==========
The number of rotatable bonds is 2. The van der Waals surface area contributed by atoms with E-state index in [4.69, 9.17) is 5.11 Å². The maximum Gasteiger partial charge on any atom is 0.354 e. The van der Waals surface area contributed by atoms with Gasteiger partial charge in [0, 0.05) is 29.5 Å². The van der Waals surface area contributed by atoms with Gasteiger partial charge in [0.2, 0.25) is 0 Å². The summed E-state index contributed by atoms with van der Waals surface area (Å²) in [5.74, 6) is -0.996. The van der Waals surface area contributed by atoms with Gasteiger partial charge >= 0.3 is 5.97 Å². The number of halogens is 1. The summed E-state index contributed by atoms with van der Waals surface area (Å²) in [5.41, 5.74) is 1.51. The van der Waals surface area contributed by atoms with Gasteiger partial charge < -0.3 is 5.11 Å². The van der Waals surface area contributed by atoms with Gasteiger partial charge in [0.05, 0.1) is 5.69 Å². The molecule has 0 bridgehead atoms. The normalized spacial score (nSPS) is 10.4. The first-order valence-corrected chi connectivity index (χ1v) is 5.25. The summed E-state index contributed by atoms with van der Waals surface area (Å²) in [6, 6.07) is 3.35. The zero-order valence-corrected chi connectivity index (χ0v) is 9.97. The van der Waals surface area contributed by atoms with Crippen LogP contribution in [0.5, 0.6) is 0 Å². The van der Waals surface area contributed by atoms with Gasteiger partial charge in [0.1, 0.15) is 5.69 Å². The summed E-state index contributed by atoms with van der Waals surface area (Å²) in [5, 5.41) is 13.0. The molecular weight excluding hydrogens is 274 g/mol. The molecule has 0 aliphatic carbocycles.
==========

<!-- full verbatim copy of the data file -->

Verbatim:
The number of rotatable bonds is 2. The van der Waals surface area contributed by atoms with E-state index in [4.69, 9.17) is 5.11 Å². The maximum Gasteiger partial charge on any atom is 0.354 e. The van der Waals surface area contributed by atoms with Gasteiger partial charge in [0, 0.05) is 29.5 Å². The van der Waals surface area contributed by atoms with Gasteiger partial charge in [0.2, 0.25) is 0 Å². The summed E-state index contributed by atoms with van der Waals surface area (Å²) in [5.74, 6) is -0.996. The van der Waals surface area contributed by atoms with Gasteiger partial charge >= 0.3 is 5.97 Å². The number of halogens is 1. The summed E-state index contributed by atoms with van der Waals surface area (Å²) in [5.41, 5.74) is 1.51. The van der Waals surface area contributed by atoms with Gasteiger partial charge < -0.3 is 5.11 Å². The van der Waals surface area contributed by atoms with Gasteiger partial charge in [0.05, 0.1) is 5.69 Å². The molecule has 0 bridgehead atoms. The normalized spacial score (nSPS) is 10.4. The first-order valence-corrected chi connectivity index (χ1v) is 5.25. The summed E-state index contributed by atoms with van der Waals surface area (Å²) in [6, 6.07) is 3.35. The zero-order valence-corrected chi connectivity index (χ0v) is 9.97. The van der Waals surface area contributed by atoms with Crippen LogP contribution in [0.5, 0.6) is 0 Å². The van der Waals surface area contributed by atoms with Gasteiger partial charge in [0.1, 0.15) is 5.69 Å². The summed E-state index contributed by atoms with van der Waals surface area (Å²) in [5, 5.41) is 13.0. The molecular weight excluding hydrogens is 274 g/mol. The molecule has 0 aliphatic carbocycles.